This anime is the definition of bland and boring.
Literally the most boring mecha anime out there with 0 interesting plot
and the dumbest characters around.
The only appeal here is Rikka's thighs and that's about it.
I would give it a 0 if I could.
Characters: 2 (only becuz of the thighs)
Enjoyment: 1 --> boring and bland with simple action and plot
If you really like Mecha, literally choose any other mecha anime to watch. This anime is a waste of your time and the only reason it has any hype at all is because of the main female protagonist's thighs.
SSSS.Gridman is a truly bizarre title. After the monumentally disappointing “successor” to Evangelion and Gurren Lagann that was Darling in the FranXX, and the actually worthwhile Gurren Lagann successor Planet With, it only makes sense that this show completed the holy trinity of super robot anime this year. Bafflingly enough, it does so by being a confusing mixed bag and a nightmare to discuss, especially with those unfamiliar to it. While it doesn’t go full Evangelion, there are still references, as well as stylistic similarities between the two. However, there’s certainly more to the core of this peculiar beast than that.
First and foremost, this is
a tokusatsu super robot anime. Sparing you the totally obligatory history and summary of both concepts, it’s clear that the trappings of both genres aren’t easy to deal with gracefully in an anime of today’s time, or any anime in the case of tokusatsu. Case in point, while reused animation is common for super robot shows, and even several mecha anime in general, that’s mainly in the form of robot transformations and specific attacks. Not only does SSSS.Gridman have this in spades, but there are several moments where non-combat footage is replayed for seemingly no reason. On the tokusatsu side, given that you cannot simply take a man in a rubber monster suit and directly insert that into an anime, the people over at Studio Trigger decided to make Gridman and the Kaiju CG, generally in a way in which their designs allow them to cross this uncanny valley between 2D and 3D. I’ve no idea if there is a perfect way to replicate this feel in an anime, let alone a predominantly 2D one, but this isn’t necessarily an elegant solution. Not helping matters is how these hulking titans actually swap between 2D and 3D, and how suddenly everything they interact with --i.e. the road, the cars, the debris, etc.-- becomes a tossed salad of ugly CG models. Certain kaiju tend to look nice in spite of this, but this issue certainly makes the combat a little harder to get immersed in. It’s a shame given the fun choreography and sakuga moments present within the fighting itself, which help makes the fights feel exciting.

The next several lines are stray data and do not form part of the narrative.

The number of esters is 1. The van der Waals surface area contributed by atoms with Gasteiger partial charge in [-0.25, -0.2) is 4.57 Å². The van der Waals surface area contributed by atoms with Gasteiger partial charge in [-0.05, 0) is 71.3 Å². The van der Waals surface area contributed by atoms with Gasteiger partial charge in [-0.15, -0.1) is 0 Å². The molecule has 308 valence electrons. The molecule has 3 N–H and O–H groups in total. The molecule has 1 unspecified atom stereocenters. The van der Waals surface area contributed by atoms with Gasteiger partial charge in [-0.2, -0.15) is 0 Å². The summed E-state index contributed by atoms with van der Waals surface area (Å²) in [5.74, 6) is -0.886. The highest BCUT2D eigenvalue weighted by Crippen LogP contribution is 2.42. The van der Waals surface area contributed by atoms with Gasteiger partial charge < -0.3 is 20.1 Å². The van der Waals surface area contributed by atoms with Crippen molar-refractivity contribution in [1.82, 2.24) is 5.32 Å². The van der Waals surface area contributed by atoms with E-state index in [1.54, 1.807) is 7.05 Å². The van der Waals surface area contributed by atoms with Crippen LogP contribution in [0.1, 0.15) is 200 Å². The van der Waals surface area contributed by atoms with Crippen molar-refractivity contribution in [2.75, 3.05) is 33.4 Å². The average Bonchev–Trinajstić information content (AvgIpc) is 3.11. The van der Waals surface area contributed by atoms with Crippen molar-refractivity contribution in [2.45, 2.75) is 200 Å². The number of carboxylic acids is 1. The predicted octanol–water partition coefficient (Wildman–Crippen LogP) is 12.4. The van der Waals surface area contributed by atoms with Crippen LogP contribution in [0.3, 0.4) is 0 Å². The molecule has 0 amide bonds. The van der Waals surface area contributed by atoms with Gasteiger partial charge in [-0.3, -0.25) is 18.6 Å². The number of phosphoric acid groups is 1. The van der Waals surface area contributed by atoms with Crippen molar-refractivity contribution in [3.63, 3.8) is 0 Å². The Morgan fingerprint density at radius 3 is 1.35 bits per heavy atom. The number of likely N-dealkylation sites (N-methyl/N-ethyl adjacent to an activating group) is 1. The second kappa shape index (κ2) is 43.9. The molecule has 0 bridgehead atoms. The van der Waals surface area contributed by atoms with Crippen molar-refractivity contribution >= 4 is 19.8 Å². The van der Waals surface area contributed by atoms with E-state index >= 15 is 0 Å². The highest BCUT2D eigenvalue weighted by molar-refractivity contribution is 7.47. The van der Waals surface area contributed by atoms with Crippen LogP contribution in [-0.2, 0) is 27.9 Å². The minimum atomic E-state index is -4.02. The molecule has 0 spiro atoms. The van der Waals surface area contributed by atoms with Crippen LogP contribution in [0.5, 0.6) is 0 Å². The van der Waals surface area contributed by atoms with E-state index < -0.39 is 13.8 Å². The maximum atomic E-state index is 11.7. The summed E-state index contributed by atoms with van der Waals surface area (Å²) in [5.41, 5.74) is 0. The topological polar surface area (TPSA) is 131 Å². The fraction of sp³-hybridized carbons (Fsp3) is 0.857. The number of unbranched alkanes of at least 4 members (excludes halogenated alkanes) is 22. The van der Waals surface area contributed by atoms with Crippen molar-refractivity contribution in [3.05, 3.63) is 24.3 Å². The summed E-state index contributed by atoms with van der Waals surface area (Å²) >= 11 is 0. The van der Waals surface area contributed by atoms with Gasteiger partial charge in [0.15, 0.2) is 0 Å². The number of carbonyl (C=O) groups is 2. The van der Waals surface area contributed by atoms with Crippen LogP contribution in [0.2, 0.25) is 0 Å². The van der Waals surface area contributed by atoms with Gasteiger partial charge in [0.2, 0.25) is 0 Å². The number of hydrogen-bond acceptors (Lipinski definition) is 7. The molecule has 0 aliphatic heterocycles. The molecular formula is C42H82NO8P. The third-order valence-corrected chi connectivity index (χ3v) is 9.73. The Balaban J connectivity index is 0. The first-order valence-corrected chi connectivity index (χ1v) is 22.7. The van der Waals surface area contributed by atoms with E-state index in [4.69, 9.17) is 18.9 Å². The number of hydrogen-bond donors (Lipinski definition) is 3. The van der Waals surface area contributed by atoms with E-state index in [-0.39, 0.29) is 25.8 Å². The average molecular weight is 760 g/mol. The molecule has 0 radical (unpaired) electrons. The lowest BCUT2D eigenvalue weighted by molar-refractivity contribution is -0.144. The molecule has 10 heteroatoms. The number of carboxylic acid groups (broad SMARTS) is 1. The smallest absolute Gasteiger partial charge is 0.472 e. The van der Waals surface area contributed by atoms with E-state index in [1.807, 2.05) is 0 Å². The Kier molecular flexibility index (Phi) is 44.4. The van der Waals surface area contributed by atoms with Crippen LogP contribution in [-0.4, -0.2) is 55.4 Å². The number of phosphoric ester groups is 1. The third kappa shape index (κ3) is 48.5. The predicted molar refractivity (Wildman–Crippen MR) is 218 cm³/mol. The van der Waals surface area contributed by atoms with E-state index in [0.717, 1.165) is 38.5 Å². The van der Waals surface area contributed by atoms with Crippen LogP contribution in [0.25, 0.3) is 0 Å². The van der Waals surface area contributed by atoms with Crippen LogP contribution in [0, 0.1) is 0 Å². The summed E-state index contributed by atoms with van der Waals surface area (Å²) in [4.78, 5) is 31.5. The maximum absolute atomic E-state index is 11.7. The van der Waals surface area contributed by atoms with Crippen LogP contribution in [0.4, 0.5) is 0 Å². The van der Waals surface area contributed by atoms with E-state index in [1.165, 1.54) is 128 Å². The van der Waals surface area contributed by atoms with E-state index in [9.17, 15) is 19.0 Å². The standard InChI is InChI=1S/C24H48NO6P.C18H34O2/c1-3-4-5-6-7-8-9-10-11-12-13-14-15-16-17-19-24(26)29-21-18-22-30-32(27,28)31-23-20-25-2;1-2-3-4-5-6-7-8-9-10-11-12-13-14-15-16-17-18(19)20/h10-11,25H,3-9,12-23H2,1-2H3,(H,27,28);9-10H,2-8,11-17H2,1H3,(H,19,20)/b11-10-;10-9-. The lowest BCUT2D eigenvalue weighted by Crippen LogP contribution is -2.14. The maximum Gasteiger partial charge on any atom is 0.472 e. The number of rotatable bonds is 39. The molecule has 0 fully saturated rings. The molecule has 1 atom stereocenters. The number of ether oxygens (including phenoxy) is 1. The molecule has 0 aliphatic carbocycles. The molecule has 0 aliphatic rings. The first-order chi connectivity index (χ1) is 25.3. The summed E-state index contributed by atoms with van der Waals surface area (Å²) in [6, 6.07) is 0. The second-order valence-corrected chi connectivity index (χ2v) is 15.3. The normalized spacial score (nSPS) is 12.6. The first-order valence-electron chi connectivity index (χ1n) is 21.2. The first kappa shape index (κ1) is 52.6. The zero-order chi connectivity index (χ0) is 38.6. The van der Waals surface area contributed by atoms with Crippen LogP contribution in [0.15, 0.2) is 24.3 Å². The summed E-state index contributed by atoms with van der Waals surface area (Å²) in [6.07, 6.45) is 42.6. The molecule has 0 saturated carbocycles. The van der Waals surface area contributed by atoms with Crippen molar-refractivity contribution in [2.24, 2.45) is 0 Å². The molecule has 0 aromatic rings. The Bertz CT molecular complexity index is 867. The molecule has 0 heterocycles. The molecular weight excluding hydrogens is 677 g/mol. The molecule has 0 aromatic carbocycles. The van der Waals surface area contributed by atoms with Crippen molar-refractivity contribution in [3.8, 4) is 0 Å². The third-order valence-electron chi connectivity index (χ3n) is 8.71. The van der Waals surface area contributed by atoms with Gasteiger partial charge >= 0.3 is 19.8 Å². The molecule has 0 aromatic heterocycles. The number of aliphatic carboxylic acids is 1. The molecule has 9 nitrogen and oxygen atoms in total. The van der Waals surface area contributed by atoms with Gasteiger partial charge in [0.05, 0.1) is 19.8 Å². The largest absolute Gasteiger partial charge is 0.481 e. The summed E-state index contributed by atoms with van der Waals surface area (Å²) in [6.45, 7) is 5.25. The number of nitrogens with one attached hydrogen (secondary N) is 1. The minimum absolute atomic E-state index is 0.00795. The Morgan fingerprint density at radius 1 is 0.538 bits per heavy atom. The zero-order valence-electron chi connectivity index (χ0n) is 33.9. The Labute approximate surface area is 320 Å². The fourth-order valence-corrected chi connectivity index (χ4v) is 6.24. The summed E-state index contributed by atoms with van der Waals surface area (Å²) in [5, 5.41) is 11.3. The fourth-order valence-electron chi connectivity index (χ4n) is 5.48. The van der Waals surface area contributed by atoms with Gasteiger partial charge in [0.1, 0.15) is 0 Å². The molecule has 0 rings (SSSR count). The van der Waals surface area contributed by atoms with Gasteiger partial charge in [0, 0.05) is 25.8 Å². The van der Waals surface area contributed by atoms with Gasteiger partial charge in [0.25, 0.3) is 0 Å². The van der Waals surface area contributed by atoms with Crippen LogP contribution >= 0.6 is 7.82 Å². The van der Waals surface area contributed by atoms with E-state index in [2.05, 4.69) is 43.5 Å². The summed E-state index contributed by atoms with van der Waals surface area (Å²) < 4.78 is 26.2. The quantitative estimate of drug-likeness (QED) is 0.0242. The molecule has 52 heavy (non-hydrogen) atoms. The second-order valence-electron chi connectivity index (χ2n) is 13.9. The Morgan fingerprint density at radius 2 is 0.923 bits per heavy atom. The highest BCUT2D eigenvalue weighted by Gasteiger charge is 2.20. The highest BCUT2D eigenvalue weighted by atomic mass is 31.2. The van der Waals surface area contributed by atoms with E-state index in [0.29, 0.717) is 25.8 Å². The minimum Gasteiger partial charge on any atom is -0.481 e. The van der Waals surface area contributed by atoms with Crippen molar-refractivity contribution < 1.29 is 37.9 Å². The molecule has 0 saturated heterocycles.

The visual shortcomings do not stop there. The art style the team at Trigger chose is not exactly one I consider appealing. It feels incredibly flat and not drawn very well, and that’s when it’s at its best given how painfully unstable and inconsistent the drawings of the faces are. At its worst, these faces look like deformed potatoes, and this is further accentuated by several of the character designs. The designs often feel incredibly plain apart from their eyes, and even the more well-designed characters such as Anti and Rikka aren’t as appealing as they could be, thanks to the art style. Another problem even the more well-designed characters share is how awkward their movement can be, specifically when trying to do expressive hand and arm movements. This is all on top of other visual oddities that I can’t adequately describe.